Derek at the Temple

The dead who repent will be redeemed, through obedience to the ordinances of the house of God (D&C 138:58).

Last Monday night at family home evening, Dad said he wanted to take the family to visit the new temple on Saturday. It had just been built, and we could all go inside. “Is that all right with everyone?”

“I don’t want to go,” I said.

Dad put his hand on my shoulder. “Why not, Derek?”

“I’m afraid of the dead people.”

“The dead people? There aren’t any dead people at the temple. Whatever gave you that idea?”

“Yesterday Sister Bergman, my CTR teacher, told us that people do work for the dead at the temple—like baptizing them.”

I watched Dad’s eyes get big and his mouth go funny like it does when he’s trying not to laugh. “Derek, if I promise that there won’t be any dead people, will you go with us?”

“Yes,” I said, wondering how Dad was going to keep his promise.

On Saturday we drove to the temple. I looked at the sharp points on the top of it as we stood in a long line. Near the door a man shook my hand and said, “Welcome.” I was relieved that the first person we met wasn’t dead.

I asked Mom, “Can anyone come in here?”

“Now they can,” she said, “but next week the prophet will come and say a special prayer in the temple to dedicate it. After that, only members of the Church with special permission can come in.”

I went on in and walked on a thick blue carpet. It gave me a warm feeling all over.

Our family stopped to look at some pictures hanging on the walls. Mom told us a story about one of the paintings of Jesus holding little children.

I saw one room with an organ and benches. Another room had lots of mirrors on all the walls. As I stood with mirrors in front of and behind me, I saw hundreds of my reflections getting smaller and smaller, going on forever. In the middle of the room was a table with soft cushions on top of it, and a padded step all around the bottom. “What’s that?” I asked.

“It’s called an altar,” Mom said.

Dad said that people knelt at the altar when they were married. Then he said something about ceilings for the dead.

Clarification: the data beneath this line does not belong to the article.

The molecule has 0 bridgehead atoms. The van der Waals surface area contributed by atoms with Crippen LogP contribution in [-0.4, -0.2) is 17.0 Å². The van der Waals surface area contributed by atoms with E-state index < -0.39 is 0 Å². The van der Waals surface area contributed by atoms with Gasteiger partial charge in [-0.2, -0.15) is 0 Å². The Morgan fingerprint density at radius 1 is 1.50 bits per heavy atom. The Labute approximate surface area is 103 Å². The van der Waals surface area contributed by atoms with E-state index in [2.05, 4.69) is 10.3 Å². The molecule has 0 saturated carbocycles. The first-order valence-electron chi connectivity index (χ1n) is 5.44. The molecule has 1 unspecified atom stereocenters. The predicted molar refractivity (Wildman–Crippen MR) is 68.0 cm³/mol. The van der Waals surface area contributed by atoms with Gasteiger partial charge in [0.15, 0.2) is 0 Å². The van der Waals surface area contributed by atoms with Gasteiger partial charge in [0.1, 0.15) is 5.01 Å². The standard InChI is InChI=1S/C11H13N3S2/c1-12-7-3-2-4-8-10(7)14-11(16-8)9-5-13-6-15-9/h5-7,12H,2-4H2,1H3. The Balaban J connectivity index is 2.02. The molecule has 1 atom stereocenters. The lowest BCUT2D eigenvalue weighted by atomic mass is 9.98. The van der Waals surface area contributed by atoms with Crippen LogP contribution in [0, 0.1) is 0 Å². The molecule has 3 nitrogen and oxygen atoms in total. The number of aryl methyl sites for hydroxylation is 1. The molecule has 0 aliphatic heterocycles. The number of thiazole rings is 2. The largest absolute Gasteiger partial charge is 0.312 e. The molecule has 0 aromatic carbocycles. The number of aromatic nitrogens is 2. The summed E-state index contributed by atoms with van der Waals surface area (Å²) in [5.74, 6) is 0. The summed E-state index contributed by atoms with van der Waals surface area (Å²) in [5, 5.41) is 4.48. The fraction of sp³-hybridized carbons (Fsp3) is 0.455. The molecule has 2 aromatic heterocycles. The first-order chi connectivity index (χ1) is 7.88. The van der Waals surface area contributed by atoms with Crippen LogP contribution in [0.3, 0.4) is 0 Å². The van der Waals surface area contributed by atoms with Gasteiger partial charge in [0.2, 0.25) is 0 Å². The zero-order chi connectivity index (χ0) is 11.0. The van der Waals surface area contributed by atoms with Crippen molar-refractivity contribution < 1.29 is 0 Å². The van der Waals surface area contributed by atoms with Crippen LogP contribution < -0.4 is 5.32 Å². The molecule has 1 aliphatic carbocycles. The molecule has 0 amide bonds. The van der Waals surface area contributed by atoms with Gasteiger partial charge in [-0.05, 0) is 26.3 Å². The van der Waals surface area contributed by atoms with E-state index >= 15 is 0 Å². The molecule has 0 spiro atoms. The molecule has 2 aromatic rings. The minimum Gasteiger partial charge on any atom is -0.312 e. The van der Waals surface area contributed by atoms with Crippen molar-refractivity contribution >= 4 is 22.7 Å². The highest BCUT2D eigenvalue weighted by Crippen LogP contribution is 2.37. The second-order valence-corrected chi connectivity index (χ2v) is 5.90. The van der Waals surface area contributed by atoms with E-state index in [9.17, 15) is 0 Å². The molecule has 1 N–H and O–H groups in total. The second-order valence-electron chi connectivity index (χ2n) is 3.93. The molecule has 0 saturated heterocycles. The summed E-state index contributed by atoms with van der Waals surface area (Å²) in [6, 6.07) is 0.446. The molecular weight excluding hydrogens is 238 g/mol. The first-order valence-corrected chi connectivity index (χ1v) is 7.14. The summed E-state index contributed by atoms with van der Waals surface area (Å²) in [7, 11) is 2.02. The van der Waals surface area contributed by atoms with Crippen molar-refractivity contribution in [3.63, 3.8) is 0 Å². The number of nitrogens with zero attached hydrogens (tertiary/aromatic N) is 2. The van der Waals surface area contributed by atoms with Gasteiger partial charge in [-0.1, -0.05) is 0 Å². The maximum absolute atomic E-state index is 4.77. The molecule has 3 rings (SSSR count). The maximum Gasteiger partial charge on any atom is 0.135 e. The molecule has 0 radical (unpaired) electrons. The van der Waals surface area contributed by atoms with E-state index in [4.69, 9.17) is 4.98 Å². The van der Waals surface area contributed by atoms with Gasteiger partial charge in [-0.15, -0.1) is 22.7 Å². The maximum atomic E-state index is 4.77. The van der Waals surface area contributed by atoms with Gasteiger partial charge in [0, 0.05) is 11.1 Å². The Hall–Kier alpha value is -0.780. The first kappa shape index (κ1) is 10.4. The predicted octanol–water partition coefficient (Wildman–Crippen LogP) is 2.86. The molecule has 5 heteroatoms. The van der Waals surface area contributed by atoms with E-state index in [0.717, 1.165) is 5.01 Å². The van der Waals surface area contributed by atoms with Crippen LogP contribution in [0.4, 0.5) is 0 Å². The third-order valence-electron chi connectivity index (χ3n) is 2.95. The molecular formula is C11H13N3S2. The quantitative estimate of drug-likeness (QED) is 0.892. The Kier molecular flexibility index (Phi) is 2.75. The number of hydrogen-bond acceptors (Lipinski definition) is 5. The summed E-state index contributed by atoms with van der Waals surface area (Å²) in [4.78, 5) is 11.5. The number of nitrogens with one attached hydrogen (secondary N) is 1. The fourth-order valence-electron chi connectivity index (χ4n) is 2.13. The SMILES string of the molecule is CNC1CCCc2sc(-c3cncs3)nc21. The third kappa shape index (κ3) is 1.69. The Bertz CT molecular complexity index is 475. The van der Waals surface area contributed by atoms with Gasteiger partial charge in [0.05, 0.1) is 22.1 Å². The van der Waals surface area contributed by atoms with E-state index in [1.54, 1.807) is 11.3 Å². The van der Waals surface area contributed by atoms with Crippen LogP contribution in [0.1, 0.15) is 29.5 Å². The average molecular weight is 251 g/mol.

I quickly looked up. The top of the room looked ordinary to me. I asked, “Dad, why is it called a ceiling for dead people?”

Dad bent down and quietly explained that a temple sealing was a special kind of ordinance. It was spelled s-e-a-l-i-n-g, and didn’t have anything to do with the top of the room. He said that when a man and a woman are married in the temple, it is called being sealed, and when they are sealed to each other, or when their children are sealed to them, it means that if they live righteously, they can be a family forever.

I felt a lot better, but I still had to ask, “Do they bring the dead people here to seal them?”

“No, Derek,” Dad replied. “People who are alive, like your mother and me, are sealed in behalf of people who are no longer living. They died before they could be married or sealed in a temple, so we do it for them.”

“Where are they?” I asked.

“Their bodies are in their graves, and their spirits are in the spirit world.”

“How do you know they want you to do this for them?”

“We don’t. We just do the work, and if they want to, they can accept it. But they don’t have to. It’s like sending someone a package. That person gets to choose whether he or she wants to accept it. For that person the important choice is the accepting. Heavenly Father says that for us, though, it’s the sending.”

We left the room with the mirrors and walked down a hall and into other rooms. Dad said that some of these rooms were like special schoolrooms and that people who came to the temple learned important lessons and received blessings there. I learned that living people could receive the lessons and blessings for people who had died.

I saw a large room with private little places for women to dress, and another one just like it for men. Mom explained that people change into white temple clothes in these rooms. She said that everyone would wear white in the temple after it was dedicated.

Finally, we came to a room with a bare floor. It was rock-hard, and as we entered, I heard our shoes make loud sounds on it. In the middle of the room was a giant bowl of water sitting on top of twelve oxen that were standing on a floor below the level of the floor where we were.

Dad took my hand, and we walked over a small bridge and stood by the water. As I leaned over it, I could see my reflection. “This is where they do baptisms for the dead,” he said.

“How do they do that?”

“Living people are baptized in place of the dead,” Dad said. “In fact, young people are often baptized for them.”

“You mean I could be baptized for someone who has died?”

“Yes—when you’re twelve, you can come to the temple and be baptized for the dead if you’re worthy. You might even be baptized for people who have been waiting hundreds of years for it to be done for them.”

As we left the parking lot, I said, “I hope when I’m twelve I can get permission to come here and get baptized for some of Heavenly Father’s children. I’m really anxious to do it.”

“They’re anxious for you to do it, too,” Dad said.

[illustrations] Illustrated by Karl Hepworth